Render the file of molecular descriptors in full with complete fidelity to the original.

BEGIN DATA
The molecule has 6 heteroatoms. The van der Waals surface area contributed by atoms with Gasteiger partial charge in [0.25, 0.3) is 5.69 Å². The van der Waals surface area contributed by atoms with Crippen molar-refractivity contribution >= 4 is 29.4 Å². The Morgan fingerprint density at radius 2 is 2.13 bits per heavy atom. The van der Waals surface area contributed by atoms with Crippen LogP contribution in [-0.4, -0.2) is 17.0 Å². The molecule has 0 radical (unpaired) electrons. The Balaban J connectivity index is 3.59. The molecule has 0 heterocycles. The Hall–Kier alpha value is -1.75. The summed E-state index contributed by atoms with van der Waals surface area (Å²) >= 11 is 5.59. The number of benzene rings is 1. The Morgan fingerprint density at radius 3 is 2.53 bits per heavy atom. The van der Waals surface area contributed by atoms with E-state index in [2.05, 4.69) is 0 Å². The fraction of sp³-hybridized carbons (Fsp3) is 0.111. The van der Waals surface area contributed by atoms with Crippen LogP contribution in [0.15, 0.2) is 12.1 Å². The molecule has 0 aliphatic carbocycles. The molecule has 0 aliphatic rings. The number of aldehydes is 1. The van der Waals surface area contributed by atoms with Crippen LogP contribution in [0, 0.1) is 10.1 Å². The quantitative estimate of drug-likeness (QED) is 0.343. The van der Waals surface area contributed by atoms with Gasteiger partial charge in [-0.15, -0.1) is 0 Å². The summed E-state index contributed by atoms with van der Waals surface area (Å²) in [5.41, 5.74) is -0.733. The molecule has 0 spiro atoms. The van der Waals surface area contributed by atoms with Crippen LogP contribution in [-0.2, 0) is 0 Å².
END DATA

The molecule has 6 heteroatoms. The van der Waals surface area contributed by atoms with Gasteiger partial charge in [0.25, 0.3) is 5.69 Å². The van der Waals surface area contributed by atoms with Crippen molar-refractivity contribution >= 4 is 29.4 Å². The Morgan fingerprint density at radius 2 is 2.13 bits per heavy atom. The van der Waals surface area contributed by atoms with Crippen LogP contribution in [-0.4, -0.2) is 17.0 Å². The molecule has 0 radical (unpaired) electrons. The Balaban J connectivity index is 3.59. The molecule has 0 heterocycles. The Hall–Kier alpha value is -1.75. The summed E-state index contributed by atoms with van der Waals surface area (Å²) >= 11 is 5.59. The number of benzene rings is 1. The Morgan fingerprint density at radius 3 is 2.53 bits per heavy atom. The van der Waals surface area contributed by atoms with E-state index in [2.05, 4.69) is 0 Å². The fraction of sp³-hybridized carbons (Fsp3) is 0.111. The van der Waals surface area contributed by atoms with Crippen LogP contribution in [0.15, 0.2) is 12.1 Å². The molecule has 0 aliphatic carbocycles. The molecule has 0 aliphatic rings. The number of aldehydes is 1. The van der Waals surface area contributed by atoms with Crippen LogP contribution in [0, 0.1) is 10.1 Å². The quantitative estimate of drug-likeness (QED) is 0.343. The van der Waals surface area contributed by atoms with Gasteiger partial charge in [-0.15, -0.1) is 0 Å². The summed E-state index contributed by atoms with van der Waals surface area (Å²) in [5.41, 5.74) is -0.733. The molecule has 0 spiro atoms. The van der Waals surface area contributed by atoms with Crippen LogP contribution in [-0.2, 0) is 0 Å².